And it worked.

Thimig and her city, her people, used as a shield and then sacrificed for a marketing campaign—lied to. Her friends and so many thousands of subjects… all dead. All murdered by one army from a betrayal by another. The chaos of the Last War went beyond the folksongs—the tragedies were real.

Thimig wandered the lands of the Brey River with her people, less than a hundred survived Greyghast. Staying ahead of the soldiers and brigands was hard, but by 994, they made their way back to their city—now an empty, burned husk of what it was. Abandoned. Lost. Desolate.

And they began to rebuild. These original refugees, those that came home—they are the First and whether cobbler or noble or drunkard in the street, they are awarded the respect and deference they deserve for having survived the Betrayal and come back to rebuild the city they lost. Marquis Thimig resumed her post as governor of the city and, like squatters in a run-down tenement building—the First survived the winter.

When the calamity that destroyed Cyre came in 994, and refugees from what was left in that blighted and devastated place fled to all corners, many passed Greyghast on their way west, either overland or from the river. Several of them, it had turned out, were Novios of Moil—those who had sheltered the Greyghastians. Where they had once aided, now they were given such aid.

Denning ir’Willhom and Hags Krehl, both powerful and wealthy men of Cyre’s nobility, had hidden and protected Thimig during that hard time, and when they refound each other there in Greyghast, they struck a bargain.

d.jpgThe three settled many of the refugees fleeing Cyre or the War to the North and South, raised soldiers from the rag-tag new citizens to hold the walls, and re-founded Greyghast as an independent city-state—a nation unto itself. It’s independence was a slap in the face to Thrane and Thimig’s survival proved to be an embarrassment to Breland and Aundair. Only Karrnath seemed uninterested in the declaration.

In only a few years, the Treaty of Thronehold was proposed and the Marquis of Greyghast (all three, now: Thimig, Willhom, and Krehl) sent their own delegation to the convention. The wealth of both Willhom and Krehl greased the palms of many diplomats and by exhausting it entirely—two fortunes raised over generations, gone in the span of a week—they managed to ensure that included in the war ending treaty was the acknowledgement that Greyghast was an independent entity from the Five Nations, it’s own city-state.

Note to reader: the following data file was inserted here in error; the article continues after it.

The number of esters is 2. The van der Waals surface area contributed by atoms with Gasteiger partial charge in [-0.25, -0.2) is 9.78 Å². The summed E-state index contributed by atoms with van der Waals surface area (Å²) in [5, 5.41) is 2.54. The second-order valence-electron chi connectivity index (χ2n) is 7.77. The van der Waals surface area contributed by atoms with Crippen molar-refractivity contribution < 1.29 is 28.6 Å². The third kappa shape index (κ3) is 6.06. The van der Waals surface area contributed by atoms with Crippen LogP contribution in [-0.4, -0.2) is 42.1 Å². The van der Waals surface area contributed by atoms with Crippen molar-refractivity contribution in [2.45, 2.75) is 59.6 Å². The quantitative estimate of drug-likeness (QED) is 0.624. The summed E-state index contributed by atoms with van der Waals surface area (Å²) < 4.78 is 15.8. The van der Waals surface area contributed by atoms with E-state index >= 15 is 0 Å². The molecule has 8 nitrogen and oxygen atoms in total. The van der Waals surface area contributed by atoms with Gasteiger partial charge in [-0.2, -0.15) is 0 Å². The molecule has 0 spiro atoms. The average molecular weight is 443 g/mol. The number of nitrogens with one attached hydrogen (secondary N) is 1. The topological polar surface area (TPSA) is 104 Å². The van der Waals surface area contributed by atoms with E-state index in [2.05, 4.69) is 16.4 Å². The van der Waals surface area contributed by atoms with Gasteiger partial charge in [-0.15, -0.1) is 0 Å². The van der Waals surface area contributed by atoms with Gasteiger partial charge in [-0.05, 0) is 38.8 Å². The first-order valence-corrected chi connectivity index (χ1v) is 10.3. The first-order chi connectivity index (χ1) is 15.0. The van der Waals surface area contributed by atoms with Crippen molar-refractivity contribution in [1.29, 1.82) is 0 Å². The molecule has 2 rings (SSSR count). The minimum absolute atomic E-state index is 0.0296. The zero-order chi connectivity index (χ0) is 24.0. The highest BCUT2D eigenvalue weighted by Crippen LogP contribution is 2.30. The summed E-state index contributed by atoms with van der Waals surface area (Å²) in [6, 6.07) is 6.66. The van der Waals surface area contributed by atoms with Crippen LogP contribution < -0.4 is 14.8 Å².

The Marquis used their influence to bring together others who had lost much during the War. The dejected. The betrayed. Those who had been crushed under the heel of the great Nations in their quest for power. These refugees came along with visionaries and opportunists… all came to Greyghast.

Publicly, Greyghast struggles to initiate diplomatic relations with the major nations of Khorvaire. Their people build new settlements near the city. They ply their trades. They ship goods. They build a nation, quietly and proudly. Their motto is “Peace and Prosperity”.

Beneath the surface, however, the city never forgets. The Marquis and nobles and veterans… they do not forget. The Creed is Greghasts clandestine services, drawn from the citizenry, all of whom are vetted. The true motto of Greghast is “Never Again”. This secret organization was formed to protect the city and avenge itself on the great nations that had hurt it, slaughtered it, conspired against it, and betrayed it.

Citizens of Greyghast have all left something behind, and see the world as one where they are defiantly surviving with enemies all around. Never again…